How to Host a Tea Party

Children's Tea Party Ideas
Make it special for your young ones; these are the best memories.
Make it special for your young ones; these are the best memories.
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Little girls and tea parties go together. It's just a matter of observing the niceties, and where there's tea, there may be quite a few niceties involved: Stick your little finger out when you drink, take little sips and always chew with your mouth closed. Wearing mom's high heel shoes (and jewelry) isn't essential, but it does help create the right mood.

A children's tea party will differ from a tea party for adults in a number of particulars beyond the guest list. The duration of the party should run about two hours, and stuffed animals and dolls should be included on the seating chart. The snacks should be downsized, too. You may want to serve cookies, cake and ice cream, but be sure to keep the portions small. These tips will help, too:

  • Send out invitations -- Yes, invitations are important. They'll provide parents with details about the location, time, duration and dress for the party. Mailed invitations are a nice touch, but an invitation via e-mail is OK, especially if this isn't a special occasion celebration like a birthday.
  • Age considerations -- Kids 5 to 7 years old are prime candidates for a tea party, although kids as young as 2 will enjoy the fun.
  • The theme -- From "Alice in Wonderland" to the latest Disney animated film, choosing a theme for a kids' tea party is pretty easy. If nothing else captures your fancy, you can stick to the old standby, a princess tea party (tiaras all around). You can also encourage guests to wear costumes that fit the theme of the party. It adds to the drama.
  • The d├ęcor -- The decorative elements you'd find at a party store for a birthday celebration will work for a tea party, as well. Choose pastel colors, and go all out with paper flowers, streamers and garlands. You want to make this one memorable.
  • The food -- Expect to serve cookies, cake (mini cupcakes) and other sweets at a kids' tea party, but do ask the parents involved about food allergies and other limitations before settling on a final menu.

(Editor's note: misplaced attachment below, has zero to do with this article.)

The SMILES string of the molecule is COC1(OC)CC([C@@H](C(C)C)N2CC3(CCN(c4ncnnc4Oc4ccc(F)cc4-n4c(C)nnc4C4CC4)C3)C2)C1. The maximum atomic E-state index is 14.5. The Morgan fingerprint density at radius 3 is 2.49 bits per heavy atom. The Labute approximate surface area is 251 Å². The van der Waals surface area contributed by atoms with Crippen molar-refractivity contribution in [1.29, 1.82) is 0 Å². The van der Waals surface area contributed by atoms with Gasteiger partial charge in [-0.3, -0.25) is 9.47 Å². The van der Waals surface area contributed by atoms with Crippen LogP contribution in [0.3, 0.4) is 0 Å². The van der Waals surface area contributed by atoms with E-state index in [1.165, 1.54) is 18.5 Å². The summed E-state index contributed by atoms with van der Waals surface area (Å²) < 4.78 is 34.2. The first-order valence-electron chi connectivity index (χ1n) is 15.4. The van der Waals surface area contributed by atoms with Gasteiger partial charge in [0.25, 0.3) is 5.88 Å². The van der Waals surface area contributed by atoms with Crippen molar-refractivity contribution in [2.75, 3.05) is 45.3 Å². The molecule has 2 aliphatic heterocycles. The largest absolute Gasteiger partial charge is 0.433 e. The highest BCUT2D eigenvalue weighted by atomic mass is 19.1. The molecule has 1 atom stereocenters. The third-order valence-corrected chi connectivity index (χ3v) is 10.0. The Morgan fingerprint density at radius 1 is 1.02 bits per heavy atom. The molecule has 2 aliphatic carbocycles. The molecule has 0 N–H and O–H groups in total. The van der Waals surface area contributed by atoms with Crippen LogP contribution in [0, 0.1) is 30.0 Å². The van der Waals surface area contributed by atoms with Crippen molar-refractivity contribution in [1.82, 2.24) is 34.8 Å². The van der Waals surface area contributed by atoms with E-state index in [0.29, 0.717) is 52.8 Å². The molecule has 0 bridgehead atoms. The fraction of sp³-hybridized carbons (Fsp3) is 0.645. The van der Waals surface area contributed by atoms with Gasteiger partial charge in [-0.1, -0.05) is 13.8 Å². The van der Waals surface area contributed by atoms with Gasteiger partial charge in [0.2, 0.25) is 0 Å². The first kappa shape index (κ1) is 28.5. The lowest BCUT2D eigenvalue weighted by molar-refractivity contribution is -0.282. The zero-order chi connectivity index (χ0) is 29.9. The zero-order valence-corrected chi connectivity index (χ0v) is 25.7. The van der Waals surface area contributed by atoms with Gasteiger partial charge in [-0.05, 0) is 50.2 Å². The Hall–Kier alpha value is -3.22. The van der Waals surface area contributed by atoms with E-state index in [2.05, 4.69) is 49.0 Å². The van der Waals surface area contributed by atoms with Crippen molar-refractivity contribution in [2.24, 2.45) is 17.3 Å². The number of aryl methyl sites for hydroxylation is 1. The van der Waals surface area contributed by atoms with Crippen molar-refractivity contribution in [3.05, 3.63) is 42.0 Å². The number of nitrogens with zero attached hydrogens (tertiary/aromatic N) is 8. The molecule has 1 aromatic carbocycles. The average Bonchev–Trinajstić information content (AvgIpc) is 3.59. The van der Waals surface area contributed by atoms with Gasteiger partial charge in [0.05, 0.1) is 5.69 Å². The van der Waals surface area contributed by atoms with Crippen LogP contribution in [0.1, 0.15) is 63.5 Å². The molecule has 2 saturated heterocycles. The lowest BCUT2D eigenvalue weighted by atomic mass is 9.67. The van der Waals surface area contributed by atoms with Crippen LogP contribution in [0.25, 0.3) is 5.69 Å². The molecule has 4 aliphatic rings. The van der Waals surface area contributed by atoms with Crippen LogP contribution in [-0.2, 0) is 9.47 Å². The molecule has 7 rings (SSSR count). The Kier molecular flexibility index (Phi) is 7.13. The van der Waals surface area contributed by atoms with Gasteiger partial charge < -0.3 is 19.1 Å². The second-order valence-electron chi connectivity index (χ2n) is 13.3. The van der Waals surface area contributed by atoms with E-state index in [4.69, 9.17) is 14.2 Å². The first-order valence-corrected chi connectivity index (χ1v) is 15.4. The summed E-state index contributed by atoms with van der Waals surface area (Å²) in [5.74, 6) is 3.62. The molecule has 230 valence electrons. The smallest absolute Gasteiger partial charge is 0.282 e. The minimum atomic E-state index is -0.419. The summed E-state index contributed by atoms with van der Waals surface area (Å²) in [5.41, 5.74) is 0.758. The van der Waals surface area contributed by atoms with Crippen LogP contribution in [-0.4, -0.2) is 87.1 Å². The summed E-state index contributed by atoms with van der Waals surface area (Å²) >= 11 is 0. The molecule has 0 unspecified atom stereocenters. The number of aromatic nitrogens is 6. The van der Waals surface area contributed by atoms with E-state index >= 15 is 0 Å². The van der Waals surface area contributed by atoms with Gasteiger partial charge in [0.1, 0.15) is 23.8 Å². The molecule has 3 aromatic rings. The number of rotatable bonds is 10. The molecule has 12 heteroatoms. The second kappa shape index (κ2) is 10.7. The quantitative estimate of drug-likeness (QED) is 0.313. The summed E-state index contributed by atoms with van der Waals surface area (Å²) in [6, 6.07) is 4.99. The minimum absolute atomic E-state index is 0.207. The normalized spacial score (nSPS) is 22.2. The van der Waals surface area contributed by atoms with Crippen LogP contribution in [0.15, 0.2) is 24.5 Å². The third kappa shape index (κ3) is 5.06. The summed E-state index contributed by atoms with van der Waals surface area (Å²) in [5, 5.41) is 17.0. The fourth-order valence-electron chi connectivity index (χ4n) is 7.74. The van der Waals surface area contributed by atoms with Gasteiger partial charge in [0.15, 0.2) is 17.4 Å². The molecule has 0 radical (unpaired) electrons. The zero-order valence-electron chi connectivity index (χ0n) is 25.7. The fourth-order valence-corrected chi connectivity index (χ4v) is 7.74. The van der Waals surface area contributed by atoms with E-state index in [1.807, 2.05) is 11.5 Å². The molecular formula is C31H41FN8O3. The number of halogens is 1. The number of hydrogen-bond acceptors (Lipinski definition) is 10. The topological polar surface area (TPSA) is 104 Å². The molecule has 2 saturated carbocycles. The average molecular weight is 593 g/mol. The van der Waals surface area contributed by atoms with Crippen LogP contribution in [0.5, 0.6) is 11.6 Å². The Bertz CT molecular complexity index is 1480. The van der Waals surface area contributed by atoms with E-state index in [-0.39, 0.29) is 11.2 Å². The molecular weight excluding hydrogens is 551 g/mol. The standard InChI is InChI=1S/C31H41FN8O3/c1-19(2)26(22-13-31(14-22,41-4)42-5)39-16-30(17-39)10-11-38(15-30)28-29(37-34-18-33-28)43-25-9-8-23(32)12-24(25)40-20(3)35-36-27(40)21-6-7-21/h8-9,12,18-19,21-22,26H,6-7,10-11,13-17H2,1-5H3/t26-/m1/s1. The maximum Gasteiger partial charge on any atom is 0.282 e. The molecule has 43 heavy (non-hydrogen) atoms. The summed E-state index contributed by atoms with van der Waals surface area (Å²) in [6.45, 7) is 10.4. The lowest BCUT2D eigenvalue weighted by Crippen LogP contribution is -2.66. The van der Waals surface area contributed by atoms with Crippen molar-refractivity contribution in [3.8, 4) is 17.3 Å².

• The games -- You can arrange for most of the kids' games you'd plan for a birthday party, with a focus on the less rowdy options. After all, this is supposed to be a refined gathering.
  • The tea -- Plain tea may not be quite what your guests are expecting, especially if they've never had hot tea before. To make sure there are no unpleasant surprises, limit tea choices to sweetened fruity varieties or sweetened ice tea. Keeping some hot cocoa, soda or lemonade on hand is a good idea, too.
  • The parents -- Hosting a tea party for your child is a great time to get to know your fellow parents, too. While the kids are playing pretend, you can have your own mini-tea party in the kitchen. This is great for guest parents who would otherwise cool their heels at the mall until it's time to put their chauffeur's hat back on. (Psst! They make great helpers, too.)

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  • Cook, Deanna F. "Tea Party. " Family Fun. (2/7/12).
  • Elegant Woman. "Hosting a Tea Party Etiquette." (2/7/12).
  • "The Japanese Tea Ceremony." (2/7/12).
  • Lyttle, Bethany. "Mother's Day Tea Party." (2/7/12).
  • Martha Stewart - Whole Living. "Throw a Tea Party." (2/7/12).
  • Owsianiecki, Catherine. "Host the Perfect Tea Party." Life Tools for Women. 2/7/12).
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  • Tea Party Circle. "Tea Party Themes are Easy with These Creative Ideas." (2/7/12).
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